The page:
This page has graphic surgery pictures. At the end of this page are autopsy (correctly called necropsy in animals) pictures that are also graphic in nature.

Diagnosis with Radiography

Our physical exam gave us an indication there was a hernia when we palpated the abdomen. To help us confirm the diagnosis we took a radiograph. Radiographs are taken for numerous reasons on every pet that is hit by a car. These pets can have trauma to the chest, broken ribs, herniation of abdominal contents into the chest, and ruptured internal organs like the urinary bladder. The radiograph helps us determine if any of these problems exist. In this case, the radiograph helped verify that Sundance had an abdominal hernia. He also had a fractured pelvis which would heal on its own if he was confined and rested for one month.

In addition to an abdominal hernia, which you will learn more about soon, animals that are hit by cars also can get a diaphragmatic hernia. In this hernia, the abdominal organs like liver or stomach have literally torn through the diaphragm (muscle of respiration) and are sitting in the chest. Needless to say, these are serious injuries. We will show you pictures of this at the end of this page. Lets look at how we make a diagnosis of a diaphragmatic hernia with radiographs.

 The arrows are pointing to a normal diaphragm. The lungs are the dark areas. Use them for comparison to the abnormal radiograph that follows.

This is the radiograph appearance of a cat with a diaphragmatic hernia. Several abnormalities are apparent:

The windpipe is pushed upwards to the top of the chest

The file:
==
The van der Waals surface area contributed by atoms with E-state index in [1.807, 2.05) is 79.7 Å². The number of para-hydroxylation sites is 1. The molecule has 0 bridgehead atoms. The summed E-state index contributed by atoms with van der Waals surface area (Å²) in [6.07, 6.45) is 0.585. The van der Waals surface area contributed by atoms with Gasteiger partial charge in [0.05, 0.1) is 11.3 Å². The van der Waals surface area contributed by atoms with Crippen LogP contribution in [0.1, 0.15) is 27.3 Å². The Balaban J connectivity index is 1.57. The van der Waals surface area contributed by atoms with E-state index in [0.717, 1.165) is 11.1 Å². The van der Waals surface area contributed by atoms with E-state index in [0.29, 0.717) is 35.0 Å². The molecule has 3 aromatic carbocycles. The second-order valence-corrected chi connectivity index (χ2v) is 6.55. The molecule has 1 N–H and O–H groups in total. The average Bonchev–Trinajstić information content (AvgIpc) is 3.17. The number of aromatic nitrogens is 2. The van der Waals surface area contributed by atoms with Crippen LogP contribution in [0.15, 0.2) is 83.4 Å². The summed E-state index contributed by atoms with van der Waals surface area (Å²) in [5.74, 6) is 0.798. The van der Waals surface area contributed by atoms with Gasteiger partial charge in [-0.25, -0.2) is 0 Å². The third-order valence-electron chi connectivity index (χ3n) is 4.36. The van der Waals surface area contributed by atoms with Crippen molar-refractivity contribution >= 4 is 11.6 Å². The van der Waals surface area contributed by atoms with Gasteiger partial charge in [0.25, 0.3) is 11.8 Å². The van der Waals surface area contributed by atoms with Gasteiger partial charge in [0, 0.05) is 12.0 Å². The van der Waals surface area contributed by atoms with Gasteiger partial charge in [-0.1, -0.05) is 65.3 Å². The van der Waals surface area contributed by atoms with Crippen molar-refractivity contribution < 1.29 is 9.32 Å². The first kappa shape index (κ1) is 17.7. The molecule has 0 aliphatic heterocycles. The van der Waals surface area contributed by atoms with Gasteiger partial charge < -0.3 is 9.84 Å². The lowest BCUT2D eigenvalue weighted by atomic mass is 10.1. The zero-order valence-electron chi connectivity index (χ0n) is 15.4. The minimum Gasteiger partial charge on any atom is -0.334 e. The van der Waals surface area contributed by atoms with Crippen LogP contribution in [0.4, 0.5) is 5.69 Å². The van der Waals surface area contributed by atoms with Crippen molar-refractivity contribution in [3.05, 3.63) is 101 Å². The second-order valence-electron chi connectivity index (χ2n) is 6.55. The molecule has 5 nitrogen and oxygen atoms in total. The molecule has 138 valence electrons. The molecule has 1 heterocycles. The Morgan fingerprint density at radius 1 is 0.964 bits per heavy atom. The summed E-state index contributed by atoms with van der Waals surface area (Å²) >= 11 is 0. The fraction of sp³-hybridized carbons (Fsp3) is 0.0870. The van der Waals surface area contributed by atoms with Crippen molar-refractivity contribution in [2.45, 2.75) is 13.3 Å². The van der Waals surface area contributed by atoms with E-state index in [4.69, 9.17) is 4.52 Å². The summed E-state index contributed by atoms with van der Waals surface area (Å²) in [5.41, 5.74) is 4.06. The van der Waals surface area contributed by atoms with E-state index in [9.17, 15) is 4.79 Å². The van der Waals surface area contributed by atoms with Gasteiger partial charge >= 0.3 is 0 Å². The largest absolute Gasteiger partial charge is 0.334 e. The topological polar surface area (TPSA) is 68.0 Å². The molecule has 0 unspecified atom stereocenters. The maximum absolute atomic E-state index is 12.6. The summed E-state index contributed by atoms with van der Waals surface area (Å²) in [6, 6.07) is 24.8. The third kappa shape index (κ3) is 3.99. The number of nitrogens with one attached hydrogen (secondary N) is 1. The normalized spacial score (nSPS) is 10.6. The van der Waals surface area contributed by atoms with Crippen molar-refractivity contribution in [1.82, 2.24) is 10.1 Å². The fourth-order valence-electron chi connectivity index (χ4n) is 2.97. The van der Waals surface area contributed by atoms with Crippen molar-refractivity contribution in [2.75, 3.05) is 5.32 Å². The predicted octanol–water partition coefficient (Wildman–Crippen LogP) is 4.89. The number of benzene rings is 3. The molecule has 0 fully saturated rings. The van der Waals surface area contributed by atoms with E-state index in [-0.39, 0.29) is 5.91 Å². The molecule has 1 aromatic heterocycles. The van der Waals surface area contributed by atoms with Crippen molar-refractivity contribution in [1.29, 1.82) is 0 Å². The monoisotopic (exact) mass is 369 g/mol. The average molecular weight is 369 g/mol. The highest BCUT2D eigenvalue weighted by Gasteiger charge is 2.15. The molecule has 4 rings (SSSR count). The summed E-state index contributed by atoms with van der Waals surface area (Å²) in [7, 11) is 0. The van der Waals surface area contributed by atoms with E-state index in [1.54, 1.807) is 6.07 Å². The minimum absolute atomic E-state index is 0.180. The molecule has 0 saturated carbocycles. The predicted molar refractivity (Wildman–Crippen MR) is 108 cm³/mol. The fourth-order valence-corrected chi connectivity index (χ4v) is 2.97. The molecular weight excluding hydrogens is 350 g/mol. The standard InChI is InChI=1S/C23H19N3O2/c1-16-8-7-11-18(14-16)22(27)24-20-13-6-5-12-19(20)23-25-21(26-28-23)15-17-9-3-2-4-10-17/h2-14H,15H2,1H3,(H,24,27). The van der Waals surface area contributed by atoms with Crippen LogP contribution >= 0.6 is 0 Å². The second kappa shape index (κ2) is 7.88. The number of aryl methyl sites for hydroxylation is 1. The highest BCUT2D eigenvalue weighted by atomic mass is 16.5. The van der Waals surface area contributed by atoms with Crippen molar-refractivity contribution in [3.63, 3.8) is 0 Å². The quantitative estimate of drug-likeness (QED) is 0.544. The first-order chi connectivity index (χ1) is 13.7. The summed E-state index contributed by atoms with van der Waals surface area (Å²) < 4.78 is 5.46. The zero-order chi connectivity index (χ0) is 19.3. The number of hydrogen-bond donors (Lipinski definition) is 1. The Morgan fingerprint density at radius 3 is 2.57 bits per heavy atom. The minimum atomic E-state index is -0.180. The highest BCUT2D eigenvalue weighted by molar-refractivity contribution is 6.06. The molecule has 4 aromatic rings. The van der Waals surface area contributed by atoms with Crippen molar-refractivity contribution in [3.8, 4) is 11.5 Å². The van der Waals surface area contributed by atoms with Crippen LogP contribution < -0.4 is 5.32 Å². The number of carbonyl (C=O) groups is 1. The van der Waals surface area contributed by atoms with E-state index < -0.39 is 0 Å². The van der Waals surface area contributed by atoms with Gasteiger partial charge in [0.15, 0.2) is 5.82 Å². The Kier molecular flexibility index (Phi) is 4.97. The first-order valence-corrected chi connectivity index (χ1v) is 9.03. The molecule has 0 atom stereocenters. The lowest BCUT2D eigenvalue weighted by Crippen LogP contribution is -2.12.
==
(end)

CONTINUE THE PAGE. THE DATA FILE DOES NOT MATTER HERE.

The lungs are not black throughout the whole chest

The diaphgram is not visualized at the bottom

The heart seems huge because the liver and stomach are pushing up against it from below

A different case with a diaphragmatic hernia. It just looks like a big and round heart, but it has a diaphragmatic hernia like above.

This dog has 2 fractured ribs at the arrows. Can you see them?

This view of the same chest might help a little. The fractures could easily be missed in the above view, verifying how important it is to take 2 views.

This is a radiograph of cat with a fractured pelvis that is more severe than the one Sundance has. Do you see the fracture on both sides?

Presentation

Sundance was presented to us with a history of being gone for 5 days and lethargy. Most cats that are hit by a car are in a state of shock and can die if not treated with intravenous fluids. Sundance is lucky he survived being hit by a car without any shock therapy.

Our exam revealed a swollen and bruised area just under the skin in the right inguinal area, which made us suspicious of a hernia. Bruising is very common in such small animals that have been hit by a car, so it does not necessarily mean there is an abdominal hernia.

Surgery

Any pet that has been traumatized so severely that it has a hernia has an added anesthetic risk. We take special precautions to minimize this risk.

Surgery-Monitor

We keep a close tab on important physiologic parameters for all of our surgeries. Monitors like this give us an early warning of an impending problem.